Friday, July 17, 2009

Putting the 'Grand' back in 'Grand Old Party'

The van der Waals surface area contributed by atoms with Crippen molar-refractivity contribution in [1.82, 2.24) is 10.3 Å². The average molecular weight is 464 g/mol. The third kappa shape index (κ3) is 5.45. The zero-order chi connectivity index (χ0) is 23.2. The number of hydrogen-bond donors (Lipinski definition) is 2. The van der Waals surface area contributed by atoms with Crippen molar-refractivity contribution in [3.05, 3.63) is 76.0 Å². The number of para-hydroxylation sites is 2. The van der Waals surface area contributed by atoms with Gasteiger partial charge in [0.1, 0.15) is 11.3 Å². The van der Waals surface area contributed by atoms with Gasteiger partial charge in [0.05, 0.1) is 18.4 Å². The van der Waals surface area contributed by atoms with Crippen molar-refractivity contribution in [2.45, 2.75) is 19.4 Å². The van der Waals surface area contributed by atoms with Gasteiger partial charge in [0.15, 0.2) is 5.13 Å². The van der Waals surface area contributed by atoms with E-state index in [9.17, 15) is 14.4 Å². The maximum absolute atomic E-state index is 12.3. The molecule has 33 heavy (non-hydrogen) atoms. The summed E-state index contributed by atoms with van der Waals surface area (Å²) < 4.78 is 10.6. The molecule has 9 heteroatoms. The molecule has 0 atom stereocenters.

a onblur="try {parent.deselectBloggerImageGracefully();} catch(e) {}" href=",+Sarah.jpg"img style="margin: 0pt 0pt 10px 10px; float: right; cursor: pointer; width: 120px; height: 160px;" src=",+Sarah.jpg" alt="" id="BLOGGER_PHOTO_ID_5358084070221234178" border="0" //ap style="font-style: italic;" class="MsoNormal"Meet this site’s newest columnist. She plans to write a weekly column about a timely topic: redefining the Republican Party. /p p style="font-weight: bold;" class="MsoNormal"By Sarah Lenti/p p class="MsoNormal"When Heath and I discussed the possibility of me blogging on his site, I knew immediately what I wanted to kibitz about -- redefining the Republican Party. No, the subject matter is hardly original. And, yes, it is actually probably a bit predictable for someone who has worked on several Republican presidential campaigns and then worked in a policy position for four-plus years./p p class="MsoNormal"As a still youngish, fiscally-conservative female who was born in the North but (mostly) raised in the South; who was a Russian-studies major, but can’t actually stand Moscow; who doesn’t devour meat, but takes great delight in dining at up-scale steakhouses; I have my own strong opinions regarding the Grand Old Party. Go ahead, mock me -- I am a Republican and I actually care about America, its greatness and our place in the world. And, yes, I have a lot of ideas as to the Who, What Where, When and How the Republican Party needs to rebrand and repackage itself./p p class="MsoNormal"While I will be the first to admit that our current party status is not so ‘Grand,’ I refuse to sit along the sidelines with slumped shoulders as a href="" target="_blank"MSNBC/a (and the likes) rip the party into oblivion. There are extremely thoughtful, conservative leaders out there who have real ideas and a real vision -- if people would just take the time to listen (and, no, I am not talking about a href="" target="_blank"Sarah Palin/a). span style="" /spanOver the next few months, I will highlight some of these people, and equally as important, their ideas./p p class="MsoNormal"In Sunday’s a href="" target="_blank"New York Times/a, Adam Nagourney wrote about the “art” of the political comeback, which is timely. He wrote:/p p class="MsoNormal"“Political comebacks tend to come in two forms. The first is when a party stumbles back into power because of the mistakes by the other side. A classic instance came in 1976, when Watergate enabled a href="" target="_blank"Jimmy Carter/a to win the presidency./p p class="MsoNormal"“The second kind of march back to power, which takes longer but is more enduring, reflects a party’s success in coming to grips with changing conditions -- demographic, ideological or both -- and in finding a leader who has mastered the new political terrain. Mr. a href="" target="_blank"Nixon/a did this in 1968, and a href="" target="_blank"Bill Clinton/a did it in 1992./p p class="MsoNormal"“Republicans today seem to be fixated on the first form of comeback. Many in the party appear to be biding their time, waiting for Mr. a href="" target="_blank"Obama/a to stumble in one or another of his ambitious plans.”/p p style="font-weight: bold;" class="MsoNormal"span style="font-size:130%;"On the march back to power/span/p p class="MsoNormal"As to Nagourney’s assessment, I could not disagree more. No truly thoughtful person I know -- and let’s leave all politics aside -- wants President Obama to fail. This goes against the grain of being an American, respecting the democratic system, and embracing our struggle for excellence as a nation through hard work and the gift of unprecedented opportunity./p p class="MsoNormal"I believe our party is, indeed, on the march back to power and to redefining itself along the way. No, we are not sitting and waiting for others to fall down -- but quietly and slowly building from the inside out. And who is leading the march, you ask?/p p class="MsoNormal"Well, in time, you will come to recognize us. We are savvy, even thoughtful people. We are educated, even worldly. We are hardworking and not looking for a hand-out. We are green and, yet, still corporate-friendly. We are a href="" target="_blank"pescetarians/a and vegetarians -- and, all the while, happy to be affiliated with the a href="" target="_blank"NRA/a. We are single, married, divorced and gay -- and all of this is ok. We believe in a strong defense and will never apologize for it. We believe in individual rights, yet can still be champions of a happy family life. We are who we are, and it might surprise you./p p class="MsoNormal"Read on in the days to come and feel free to agree or disagree. It’s just one point of view./p p style="font-style: italic;" class="MsoNormal"Lenti currently works as a policy consultant and advisor to Republican Party leaders, executives and candidates. She has worked in New Mexico and other states on presidential and congressional races and has a background in national security./pdiv class="blogger-post-footer"img width='1' height='1' src=''//div

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